Shim – What is it and Why do I need it?


Shims? Seriously? Why?

A shim can be very useful. Some people call it a spacer, so if someone is talking about that, they might be talking about a spacer. I found lots of uses for shims in my house as well as on the internet. There is even instructions on how to use a shim to break a padlock. That is NOT what I am here for!

Shims can be made out of several different materials. Wood (usually a composite or cedar) that needs to be cut to the right size with a saw (if you can’t just hie the whole thing). Plastic (I guess that would look like a putty knife style?) are handy because you can snap/break them to the right size.  And even metal ones (gee, I wonder if this is what they were talking about for breaking and entering!)

What Is a Shim?


this is what a shim looks like. See the tapering?

Here is what I have for shims. A shim is a thin piece of wood, tapered from one end to the other. they average size is about 9-10 inches long, and about 1 1/2 inches wide. The depth of the thing is what makes it a shim. It ranges from 1/16 inch on one end to 3/8 inch on the other end.

They are darn cheap. You should always keep a package of them in your tool chest. A set of 12 (the usual package at your home improvement store) will run you a whopping two dollars! NOT two hundred dollars, $2! Whoo hoo!

What Do I Use Shims For?

Seriously? You’ve never used a shim? You’ve never seen a shim in action? Man are you missing out on something great! Shims can be used for so many things!

Here is a starting list of ideas on what people have used shims for:

  • Use shims to level furniture or sink vanities (That is what I am using mine for) when either the item or the floor is not flat. I have not determined which it is because of the way my house is built, but I would bet for the sinks it is the floor, but for the furniture piece (prohibition liquor cabinet) it is because of the legs.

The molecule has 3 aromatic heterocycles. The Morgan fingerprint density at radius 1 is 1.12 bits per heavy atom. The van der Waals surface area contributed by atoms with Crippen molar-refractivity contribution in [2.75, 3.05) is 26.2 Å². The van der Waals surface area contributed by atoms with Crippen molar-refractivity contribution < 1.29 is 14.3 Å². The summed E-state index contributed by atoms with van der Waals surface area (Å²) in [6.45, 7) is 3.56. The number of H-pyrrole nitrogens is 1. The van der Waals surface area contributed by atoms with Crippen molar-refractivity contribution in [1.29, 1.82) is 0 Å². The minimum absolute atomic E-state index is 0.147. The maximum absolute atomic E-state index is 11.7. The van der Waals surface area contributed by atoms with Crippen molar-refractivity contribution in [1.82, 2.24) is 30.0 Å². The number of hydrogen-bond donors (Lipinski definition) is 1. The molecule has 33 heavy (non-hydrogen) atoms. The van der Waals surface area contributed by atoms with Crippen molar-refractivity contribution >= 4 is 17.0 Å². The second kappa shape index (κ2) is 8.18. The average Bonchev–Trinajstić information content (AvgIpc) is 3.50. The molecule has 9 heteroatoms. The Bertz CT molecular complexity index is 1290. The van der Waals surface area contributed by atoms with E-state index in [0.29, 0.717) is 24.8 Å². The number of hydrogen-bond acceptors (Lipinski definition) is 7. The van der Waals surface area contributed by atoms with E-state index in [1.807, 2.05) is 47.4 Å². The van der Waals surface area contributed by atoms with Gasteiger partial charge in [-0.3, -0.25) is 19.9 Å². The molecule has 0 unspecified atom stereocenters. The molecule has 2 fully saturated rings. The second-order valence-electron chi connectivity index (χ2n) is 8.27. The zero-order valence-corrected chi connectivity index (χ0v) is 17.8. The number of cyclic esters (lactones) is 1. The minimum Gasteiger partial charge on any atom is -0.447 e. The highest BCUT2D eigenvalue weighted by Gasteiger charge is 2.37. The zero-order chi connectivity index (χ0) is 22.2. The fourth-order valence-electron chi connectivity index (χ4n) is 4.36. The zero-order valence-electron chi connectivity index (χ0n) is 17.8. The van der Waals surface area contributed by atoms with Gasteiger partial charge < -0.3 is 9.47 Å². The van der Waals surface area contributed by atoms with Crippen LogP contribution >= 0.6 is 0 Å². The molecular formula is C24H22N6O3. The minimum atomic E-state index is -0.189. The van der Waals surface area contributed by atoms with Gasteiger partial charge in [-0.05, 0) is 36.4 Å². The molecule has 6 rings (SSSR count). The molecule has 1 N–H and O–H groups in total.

See how this is used?

  • Use the shim as a stir stick for paints. For these you should look at your home improvement store for the longest ones they have. Because honestly, I feel guilty asking for stir sticks at the paint department because I ran out of them, but I am not buying paint.
  • You can use a shim to apply putty to a wall if you have misplaced your putty knife. FYI, if you misplace the putty knife, those are cheap enough to replace as well. Come on, they are only a couple of bucks each.
  • If you have squeaky floors and you have access to the floor underneath, you can probably use a shim to cease and desist. Have someone walk around, and where you hear the squeaking, you will probably see a gap between the joist and the sub floor. Slide in (don’t shove it) a shim and the squeaking just might stop.
  • Arts and Crafts can always use shims. Do you need any ideas? Check out here for over 50 ways to creatively use a shim. My fav would probably be the headboard! Or maybe this Pinterest page for other ideas.
  • The most common use is one that most DIY Home Goddesses won’t do themselves, but here’s an FYI. Use a shim to fill the gaps between the wall’s frame and the door jamb. This is to keep the structural stress from windows and doors. Here’s a link for more information if you want to learn how to do it, or at least why.

As you can see,  shims are quite handy! And good to have around the house for a multitude of projects.

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